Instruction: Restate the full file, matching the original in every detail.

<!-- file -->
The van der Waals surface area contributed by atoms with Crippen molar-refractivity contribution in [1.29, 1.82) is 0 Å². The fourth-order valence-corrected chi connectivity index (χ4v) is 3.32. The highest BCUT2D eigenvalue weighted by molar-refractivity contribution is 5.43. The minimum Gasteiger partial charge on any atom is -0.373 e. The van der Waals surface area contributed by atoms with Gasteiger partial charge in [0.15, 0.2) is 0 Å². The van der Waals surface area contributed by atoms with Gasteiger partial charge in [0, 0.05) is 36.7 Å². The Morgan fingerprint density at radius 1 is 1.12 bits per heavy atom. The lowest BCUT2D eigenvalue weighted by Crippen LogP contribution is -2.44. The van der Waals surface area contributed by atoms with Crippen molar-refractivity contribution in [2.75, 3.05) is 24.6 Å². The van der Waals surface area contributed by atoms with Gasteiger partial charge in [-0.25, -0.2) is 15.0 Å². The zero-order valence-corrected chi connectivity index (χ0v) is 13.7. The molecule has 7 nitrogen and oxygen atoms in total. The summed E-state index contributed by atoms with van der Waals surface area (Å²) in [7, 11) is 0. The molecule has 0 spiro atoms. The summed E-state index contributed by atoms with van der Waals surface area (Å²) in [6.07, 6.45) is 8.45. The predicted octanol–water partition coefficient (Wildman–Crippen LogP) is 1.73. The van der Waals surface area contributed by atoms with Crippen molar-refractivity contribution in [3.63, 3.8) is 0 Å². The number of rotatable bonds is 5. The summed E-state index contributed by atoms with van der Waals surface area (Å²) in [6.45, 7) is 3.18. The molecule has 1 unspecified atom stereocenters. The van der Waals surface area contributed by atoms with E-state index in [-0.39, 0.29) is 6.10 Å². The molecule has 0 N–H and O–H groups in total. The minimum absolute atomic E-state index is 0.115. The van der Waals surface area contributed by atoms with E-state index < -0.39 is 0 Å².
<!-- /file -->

The van der Waals surface area contributed by atoms with Crippen molar-refractivity contribution in [1.29, 1.82) is 0 Å². The fourth-order valence-corrected chi connectivity index (χ4v) is 3.32. The highest BCUT2D eigenvalue weighted by molar-refractivity contribution is 5.43. The minimum Gasteiger partial charge on any atom is -0.373 e. The van der Waals surface area contributed by atoms with Gasteiger partial charge in [0.15, 0.2) is 0 Å². The van der Waals surface area contributed by atoms with Gasteiger partial charge in [0, 0.05) is 36.7 Å². The Morgan fingerprint density at radius 1 is 1.12 bits per heavy atom. The lowest BCUT2D eigenvalue weighted by Crippen LogP contribution is -2.44. The van der Waals surface area contributed by atoms with Crippen molar-refractivity contribution in [2.75, 3.05) is 24.6 Å². The van der Waals surface area contributed by atoms with Gasteiger partial charge in [-0.25, -0.2) is 15.0 Å². The zero-order valence-corrected chi connectivity index (χ0v) is 13.7. The molecule has 7 nitrogen and oxygen atoms in total. The summed E-state index contributed by atoms with van der Waals surface area (Å²) in [7, 11) is 0. The molecule has 0 spiro atoms. The summed E-state index contributed by atoms with van der Waals surface area (Å²) in [6.07, 6.45) is 8.45. The predicted octanol–water partition coefficient (Wildman–Crippen LogP) is 1.73. The van der Waals surface area contributed by atoms with Crippen molar-refractivity contribution in [3.63, 3.8) is 0 Å². The number of rotatable bonds is 5. The summed E-state index contributed by atoms with van der Waals surface area (Å²) in [6.45, 7) is 3.18. The molecule has 1 unspecified atom stereocenters. The van der Waals surface area contributed by atoms with E-state index in [-0.39, 0.29) is 6.10 Å². The molecule has 0 N–H and O–H groups in total. The minimum absolute atomic E-state index is 0.115. The van der Waals surface area contributed by atoms with E-state index < -0.39 is 0 Å².